The Corkscrews of Anton Trunk
Several years ago, while I was doing research into corkscrews made by James D. Frary and the Frary Cutlery Company, I ran across a few interesting bits of information that linked another corkscrew maker with Frary, and that would be Anton Trunk of Bridgeport, Connecticut who was awarded the first U.S. design patent for a corkscrew (# D-16,799) on April 15, 1886.
In an entry the William Steinway's 1861-1896 diary--available through the Smithsonian--there is an entry that explains that Trunk, President of the Frary Cutlery Company visited Mr. Steinway.
The entry for July 23rd, 1883 reads:
July 23d Monday.
And, the other piece of information is a simple slip of paper, a check from The Frary Cutlery Company made out to the Bridgeport Steamboat Company, that bears the signature of our man Trunk.
While I have long been after an example of the Trunk patent, the link to Frary gave me that much more drive to acquire his patented design. I should add that there are two variations of the Trunk, both topless, but one example is bottomless. In the patent drawings, as shown below, initially madam maintained her britches.
Trunk's patent description reads as follows:
To all whom it may concern:
Be it known that I, Anton Trunk, a citizen of the United States, residing at Bridgeport, in the county of Fairfield and State of Connecticut, have invented and produced a new and original Design for a Handle for Corkscrews and Analogous Articles; and I do hereby declare the following to be clear, and exact description of the invention, such as will enable others skilled in the art to which it appertains to make and use the same.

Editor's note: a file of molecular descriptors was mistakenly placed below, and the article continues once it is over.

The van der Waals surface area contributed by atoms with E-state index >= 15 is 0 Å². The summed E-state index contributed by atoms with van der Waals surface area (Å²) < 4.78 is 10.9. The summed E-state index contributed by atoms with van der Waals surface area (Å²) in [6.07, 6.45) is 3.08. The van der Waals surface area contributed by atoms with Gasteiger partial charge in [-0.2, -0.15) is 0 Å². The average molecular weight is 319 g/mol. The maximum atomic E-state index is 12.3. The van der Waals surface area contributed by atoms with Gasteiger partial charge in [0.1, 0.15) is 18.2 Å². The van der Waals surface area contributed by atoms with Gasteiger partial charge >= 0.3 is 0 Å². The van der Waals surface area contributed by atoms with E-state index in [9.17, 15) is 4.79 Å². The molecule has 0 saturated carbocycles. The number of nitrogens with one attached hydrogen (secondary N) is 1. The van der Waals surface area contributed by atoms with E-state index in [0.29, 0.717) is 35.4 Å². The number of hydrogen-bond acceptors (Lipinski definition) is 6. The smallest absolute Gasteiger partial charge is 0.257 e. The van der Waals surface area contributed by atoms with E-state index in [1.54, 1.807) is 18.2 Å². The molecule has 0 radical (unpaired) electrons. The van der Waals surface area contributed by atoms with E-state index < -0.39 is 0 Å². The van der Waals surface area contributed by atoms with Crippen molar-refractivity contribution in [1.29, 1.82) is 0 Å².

Reference is to be had to the accompanying drawings, in which Figure 1 is a view in side elevation of my newly-designed handle, and Fig. 2 plan view of the same.
The leading feature of my design consists in the representation of a conventionalized figure of a female form distended across the shank of a corkscrews, so that when viewed in the elevation said form will appear in a horizontal plane at right angles to the shank, the arms of the figure represented as extended upwardly and crossing each other above the head, and the feet shown as interlocked.
A is the shank, and B the conventionalized figure.
The design for a corkscrew herein described and shown, the same consisting of the corkscrew having the shank A and the handle B at right angles hereto, which latter consists of a conventionalized figure having arms represented as extended upwardly and crossing each other above the head and the feet shown as interlocked.
In testimony whereof I affix my signature in the presence of two witnesses.
Interestingly, Trunk mentions in his patent description, "Corkscrews and Analogous Articles..." which would suggest that there are other tools out there that would have the same handle.
To that, I say, let the hunt begin!!!
As mentioned above, there are two variations of the Trunk patent, one with a wire worm, and one with a bladed worm--the bladed was given her britches while the wire is wearing even less. You will note there are a few differences to her figure as well--which one was made first?
If you have any information that would add to the Trunk story, or anything that would add to the Trunk/Frary connection, it would be greatly appreciated! Also, if there are any catalog references for this particular corkscrew, or an advertisement showing it for sale from the late 1880's, I would love to add it to the website!
The hunt continues!
I will buy your Trunk Corkscrews!!!